For example, going to the bathroom, Murray said, or ensuring there’s time to grab something to eat during lunchtime.
“We all know that these are incredibly important things,” he said. “These new rules will now require federal agencies to support employees not only for job-related tasks, but also while they’re at work, ensuring that they can do simple things that we all should have a fundamental dignity and right to, including being able to go to the bathroom and other things like that.”
Another “powerful” thing the rule does is mandate that agencies have to give specific notice to employees when they are denying those employees reasonable accommodations, explained Eric Pines, a Houston, Texas based federal employment attorney.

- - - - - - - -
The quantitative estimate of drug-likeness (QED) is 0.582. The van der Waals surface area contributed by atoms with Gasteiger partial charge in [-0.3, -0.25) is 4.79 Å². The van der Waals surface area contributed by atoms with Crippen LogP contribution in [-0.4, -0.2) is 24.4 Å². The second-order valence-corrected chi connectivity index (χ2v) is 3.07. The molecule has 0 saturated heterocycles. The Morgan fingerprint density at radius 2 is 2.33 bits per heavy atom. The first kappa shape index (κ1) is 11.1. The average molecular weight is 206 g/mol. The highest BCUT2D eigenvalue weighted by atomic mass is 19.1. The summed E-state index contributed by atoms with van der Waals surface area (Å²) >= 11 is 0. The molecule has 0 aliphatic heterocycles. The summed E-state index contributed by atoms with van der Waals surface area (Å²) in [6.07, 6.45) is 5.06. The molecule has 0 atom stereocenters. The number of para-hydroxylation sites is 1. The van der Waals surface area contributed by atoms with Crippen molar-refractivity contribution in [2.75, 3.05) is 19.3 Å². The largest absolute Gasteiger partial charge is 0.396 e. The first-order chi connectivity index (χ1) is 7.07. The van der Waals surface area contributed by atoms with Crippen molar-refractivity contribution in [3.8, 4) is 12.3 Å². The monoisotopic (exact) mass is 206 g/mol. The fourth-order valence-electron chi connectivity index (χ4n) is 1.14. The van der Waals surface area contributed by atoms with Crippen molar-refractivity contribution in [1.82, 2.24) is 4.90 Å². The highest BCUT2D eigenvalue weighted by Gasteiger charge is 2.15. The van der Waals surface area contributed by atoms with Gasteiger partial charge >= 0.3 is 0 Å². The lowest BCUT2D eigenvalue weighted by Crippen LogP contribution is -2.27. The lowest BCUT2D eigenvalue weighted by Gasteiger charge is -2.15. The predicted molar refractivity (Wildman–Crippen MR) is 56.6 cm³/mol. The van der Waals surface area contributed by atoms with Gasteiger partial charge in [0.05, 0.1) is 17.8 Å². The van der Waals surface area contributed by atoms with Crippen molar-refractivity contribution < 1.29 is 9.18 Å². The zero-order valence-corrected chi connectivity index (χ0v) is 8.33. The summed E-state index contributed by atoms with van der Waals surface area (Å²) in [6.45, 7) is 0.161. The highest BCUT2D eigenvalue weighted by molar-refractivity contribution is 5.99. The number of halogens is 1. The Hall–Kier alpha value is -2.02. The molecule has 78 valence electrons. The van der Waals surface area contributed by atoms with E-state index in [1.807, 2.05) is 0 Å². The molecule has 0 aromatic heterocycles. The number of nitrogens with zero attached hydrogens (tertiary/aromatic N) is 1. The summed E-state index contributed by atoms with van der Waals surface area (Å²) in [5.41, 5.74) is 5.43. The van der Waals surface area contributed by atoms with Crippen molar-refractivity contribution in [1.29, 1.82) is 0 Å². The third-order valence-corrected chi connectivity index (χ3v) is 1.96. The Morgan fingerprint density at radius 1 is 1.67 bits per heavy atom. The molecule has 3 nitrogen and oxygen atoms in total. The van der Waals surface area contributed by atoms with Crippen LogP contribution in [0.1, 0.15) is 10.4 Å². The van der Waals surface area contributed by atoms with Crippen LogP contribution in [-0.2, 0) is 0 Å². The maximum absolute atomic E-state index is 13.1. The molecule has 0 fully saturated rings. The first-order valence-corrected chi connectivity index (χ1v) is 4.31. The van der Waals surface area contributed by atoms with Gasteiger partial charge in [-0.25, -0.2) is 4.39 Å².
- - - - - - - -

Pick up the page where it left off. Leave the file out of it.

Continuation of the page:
It’s also important that now agencies have to give employees “solid notice of when they can file an appeal,” he said.
“It’s crystal clear that employees have a right to have notice that they have a right to appeal,” Pines said. “This final rule essentially puts everything in one place. It allows more clarity to the agencies; here’s what you’re required to do, here is what you need to do.”
The rule does not apply to the private sector, or state or local government. Agencies have until Jan. 3, 2018, “to make any necessary changes in policy, staff, or other aspects of their operations.”